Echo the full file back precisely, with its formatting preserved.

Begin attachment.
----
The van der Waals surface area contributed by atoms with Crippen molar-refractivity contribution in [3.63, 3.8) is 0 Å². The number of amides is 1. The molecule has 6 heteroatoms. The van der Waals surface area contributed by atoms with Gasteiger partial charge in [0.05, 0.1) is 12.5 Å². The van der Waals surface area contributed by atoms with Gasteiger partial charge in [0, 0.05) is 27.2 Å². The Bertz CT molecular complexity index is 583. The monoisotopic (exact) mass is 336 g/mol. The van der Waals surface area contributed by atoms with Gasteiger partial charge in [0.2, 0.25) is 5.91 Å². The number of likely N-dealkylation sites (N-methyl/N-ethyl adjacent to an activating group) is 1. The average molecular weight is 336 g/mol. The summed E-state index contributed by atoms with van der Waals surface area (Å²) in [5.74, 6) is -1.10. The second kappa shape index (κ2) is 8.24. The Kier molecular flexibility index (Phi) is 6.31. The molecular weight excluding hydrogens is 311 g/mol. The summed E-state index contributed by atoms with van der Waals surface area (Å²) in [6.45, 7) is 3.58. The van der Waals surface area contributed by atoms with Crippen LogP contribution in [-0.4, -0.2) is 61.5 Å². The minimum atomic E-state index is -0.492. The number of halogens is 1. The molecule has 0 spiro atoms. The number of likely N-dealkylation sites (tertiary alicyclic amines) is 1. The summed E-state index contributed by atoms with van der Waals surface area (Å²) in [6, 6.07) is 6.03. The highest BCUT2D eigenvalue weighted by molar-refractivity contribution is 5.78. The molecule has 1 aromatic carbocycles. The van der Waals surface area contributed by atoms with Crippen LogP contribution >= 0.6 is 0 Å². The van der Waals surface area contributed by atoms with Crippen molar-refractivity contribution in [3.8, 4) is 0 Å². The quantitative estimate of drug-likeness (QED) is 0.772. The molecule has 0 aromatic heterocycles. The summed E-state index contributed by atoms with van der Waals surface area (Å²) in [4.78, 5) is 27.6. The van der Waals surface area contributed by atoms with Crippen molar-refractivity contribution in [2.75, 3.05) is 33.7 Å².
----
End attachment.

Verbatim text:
The van der Waals surface area contributed by atoms with Crippen molar-refractivity contribution in [3.63, 3.8) is 0 Å². The number of amides is 1. The molecule has 6 heteroatoms. The van der Waals surface area contributed by atoms with Gasteiger partial charge in [0.05, 0.1) is 12.5 Å². The van der Waals surface area contributed by atoms with Gasteiger partial charge in [0, 0.05) is 27.2 Å². The Bertz CT molecular complexity index is 583. The monoisotopic (exact) mass is 336 g/mol. The van der Waals surface area contributed by atoms with Gasteiger partial charge in [0.2, 0.25) is 5.91 Å². The number of likely N-dealkylation sites (N-methyl/N-ethyl adjacent to an activating group) is 1. The average molecular weight is 336 g/mol. The summed E-state index contributed by atoms with van der Waals surface area (Å²) in [5.74, 6) is -1.10. The second kappa shape index (κ2) is 8.24. The Kier molecular flexibility index (Phi) is 6.31. The molecular weight excluding hydrogens is 311 g/mol. The summed E-state index contributed by atoms with van der Waals surface area (Å²) in [6.45, 7) is 3.58. The van der Waals surface area contributed by atoms with Crippen LogP contribution in [-0.4, -0.2) is 61.5 Å². The minimum atomic E-state index is -0.492. The number of halogens is 1. The molecule has 0 spiro atoms. The number of likely N-dealkylation sites (tertiary alicyclic amines) is 1. The summed E-state index contributed by atoms with van der Waals surface area (Å²) in [6, 6.07) is 6.03. The highest BCUT2D eigenvalue weighted by molar-refractivity contribution is 5.78. The molecule has 1 aromatic carbocycles. The van der Waals surface area contributed by atoms with Crippen LogP contribution >= 0.6 is 0 Å². The van der Waals surface area contributed by atoms with Crippen molar-refractivity contribution in [3.8, 4) is 0 Å². The quantitative estimate of drug-likeness (QED) is 0.772. The molecule has 0 aromatic heterocycles. The summed E-state index contributed by atoms with van der Waals surface area (Å²) in [4.78, 5) is 27.6. The van der Waals surface area contributed by atoms with Crippen molar-refractivity contribution in [2.75, 3.05) is 33.7 Å².